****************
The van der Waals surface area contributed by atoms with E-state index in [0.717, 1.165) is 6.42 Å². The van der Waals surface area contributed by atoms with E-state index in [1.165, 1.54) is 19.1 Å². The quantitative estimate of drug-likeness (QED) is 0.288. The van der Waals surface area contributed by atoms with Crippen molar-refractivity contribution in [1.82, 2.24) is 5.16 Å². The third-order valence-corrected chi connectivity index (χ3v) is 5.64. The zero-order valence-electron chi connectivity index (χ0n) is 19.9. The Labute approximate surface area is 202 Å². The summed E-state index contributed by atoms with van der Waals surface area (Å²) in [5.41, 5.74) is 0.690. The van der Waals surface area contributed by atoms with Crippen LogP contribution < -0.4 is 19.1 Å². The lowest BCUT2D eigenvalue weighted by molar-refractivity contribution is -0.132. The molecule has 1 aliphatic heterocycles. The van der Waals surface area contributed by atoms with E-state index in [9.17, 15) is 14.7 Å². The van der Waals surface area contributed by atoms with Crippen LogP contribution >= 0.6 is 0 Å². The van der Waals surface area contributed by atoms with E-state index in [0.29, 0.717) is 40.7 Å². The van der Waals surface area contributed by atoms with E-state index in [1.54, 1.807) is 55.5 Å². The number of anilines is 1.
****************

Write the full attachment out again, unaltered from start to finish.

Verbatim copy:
The van der Waals surface area contributed by atoms with E-state index in [0.717, 1.165) is 6.42 Å². The van der Waals surface area contributed by atoms with E-state index in [1.165, 1.54) is 19.1 Å². The quantitative estimate of drug-likeness (QED) is 0.288. The van der Waals surface area contributed by atoms with Crippen molar-refractivity contribution in [1.82, 2.24) is 5.16 Å². The third-order valence-corrected chi connectivity index (χ3v) is 5.64. The zero-order valence-electron chi connectivity index (χ0n) is 19.9. The Labute approximate surface area is 202 Å². The summed E-state index contributed by atoms with van der Waals surface area (Å²) in [5.41, 5.74) is 0.690. The van der Waals surface area contributed by atoms with Crippen LogP contribution < -0.4 is 19.1 Å². The lowest BCUT2D eigenvalue weighted by molar-refractivity contribution is -0.132. The molecule has 1 aliphatic heterocycles. The van der Waals surface area contributed by atoms with E-state index in [9.17, 15) is 14.7 Å². The van der Waals surface area contributed by atoms with Crippen LogP contribution >= 0.6 is 0 Å². The van der Waals surface area contributed by atoms with E-state index in [0.29, 0.717) is 40.7 Å². The van der Waals surface area contributed by atoms with E-state index in [1.54, 1.807) is 55.5 Å². The number of anilines is 1.